laser and non -linear optics by imran aziz by azizimran33

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									Introduction to Nonlinear Optics


          MOHAMMAD IMRAN AZIZ
             Assistant Professor
           PHYSICS DEPARTMENT
   SHIBLI NATIONAL COLLEGE, AZAMGARH
                   (India).


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    How to make a laser in three
           easy steps …

   • Pick a medium that has the potential for optical gain – i.e., an
   amplifying medium.
   • Select a means of putting energy into that medium – i.e., an
   excitation system.
   • Construct an optical feedback system for stimulating further
   emission, i.e., an optical resonator.




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            Introduction

Question:
 Is it possible to change the
 color of a monochromatic
 light?



                                          NLO sample
                          input                        output


Answer:
 Not without a laser light

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    Stimulated emission, The MASER
             and The LASER
   (1916) The concept of stimulated emission Albert
    Einstein
   (1928) Observation of negative absorption or stimulated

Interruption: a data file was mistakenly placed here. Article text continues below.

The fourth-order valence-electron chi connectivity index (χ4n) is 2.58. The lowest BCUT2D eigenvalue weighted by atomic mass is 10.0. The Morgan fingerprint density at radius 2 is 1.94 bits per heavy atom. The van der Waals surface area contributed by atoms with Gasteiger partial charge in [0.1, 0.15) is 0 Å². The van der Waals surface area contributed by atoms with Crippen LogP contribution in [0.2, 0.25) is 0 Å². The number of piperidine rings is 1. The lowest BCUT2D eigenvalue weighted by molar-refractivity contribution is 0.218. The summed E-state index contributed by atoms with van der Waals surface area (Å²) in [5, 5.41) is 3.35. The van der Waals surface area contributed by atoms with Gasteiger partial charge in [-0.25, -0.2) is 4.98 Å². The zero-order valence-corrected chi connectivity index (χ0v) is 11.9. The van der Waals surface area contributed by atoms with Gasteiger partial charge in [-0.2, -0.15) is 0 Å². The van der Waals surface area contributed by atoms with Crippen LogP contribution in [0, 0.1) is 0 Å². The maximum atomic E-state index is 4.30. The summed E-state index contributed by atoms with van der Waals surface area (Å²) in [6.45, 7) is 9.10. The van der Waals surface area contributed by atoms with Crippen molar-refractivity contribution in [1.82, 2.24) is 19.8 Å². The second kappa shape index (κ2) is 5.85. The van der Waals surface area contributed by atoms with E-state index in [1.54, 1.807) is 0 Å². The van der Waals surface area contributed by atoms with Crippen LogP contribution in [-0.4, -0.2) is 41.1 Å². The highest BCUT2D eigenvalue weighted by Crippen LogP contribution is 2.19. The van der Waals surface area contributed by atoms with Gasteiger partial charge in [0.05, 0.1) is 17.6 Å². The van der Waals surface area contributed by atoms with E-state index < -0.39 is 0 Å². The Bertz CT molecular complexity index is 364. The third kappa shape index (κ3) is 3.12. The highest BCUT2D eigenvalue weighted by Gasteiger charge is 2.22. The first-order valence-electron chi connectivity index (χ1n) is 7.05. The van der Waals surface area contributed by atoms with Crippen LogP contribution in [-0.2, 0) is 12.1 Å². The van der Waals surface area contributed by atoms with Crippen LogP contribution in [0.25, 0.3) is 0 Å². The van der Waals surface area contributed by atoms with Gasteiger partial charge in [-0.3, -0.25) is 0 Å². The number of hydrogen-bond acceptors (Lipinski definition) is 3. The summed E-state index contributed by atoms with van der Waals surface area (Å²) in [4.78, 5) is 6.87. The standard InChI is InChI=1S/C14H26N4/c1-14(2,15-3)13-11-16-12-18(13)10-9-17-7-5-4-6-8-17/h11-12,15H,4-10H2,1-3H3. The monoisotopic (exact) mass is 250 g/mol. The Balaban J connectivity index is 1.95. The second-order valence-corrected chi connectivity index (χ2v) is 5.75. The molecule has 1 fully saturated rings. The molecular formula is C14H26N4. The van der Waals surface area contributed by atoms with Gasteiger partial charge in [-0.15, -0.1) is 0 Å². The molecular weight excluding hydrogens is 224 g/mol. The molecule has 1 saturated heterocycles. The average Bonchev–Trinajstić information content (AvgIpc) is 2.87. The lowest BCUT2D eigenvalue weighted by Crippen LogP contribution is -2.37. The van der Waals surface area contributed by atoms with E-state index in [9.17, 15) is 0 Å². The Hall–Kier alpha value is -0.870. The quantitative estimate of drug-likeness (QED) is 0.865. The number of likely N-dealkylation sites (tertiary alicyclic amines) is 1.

emission near to resonant wavelengths, Rudolf
    Walther Ladenburg
   (1930) There is no need for a physical system to always
    be in thermal equilibrium, Artur L. Schawlow




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                  E2                                   E2
h                                                h

                  E1                         E1
     Absorption                   Spontaneous
                                   Emission

                                    E2
        h                    h             h

                                    E1
                  Stimulated
                  Emission
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Light (Microwave) Amplification
               by
           Stimulated
     Emission of Radiation




       LASER
      (MASER)
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             The Maser

Two groups were working on Maser in 50s

 Alexander M. Prokhorov and Nikolai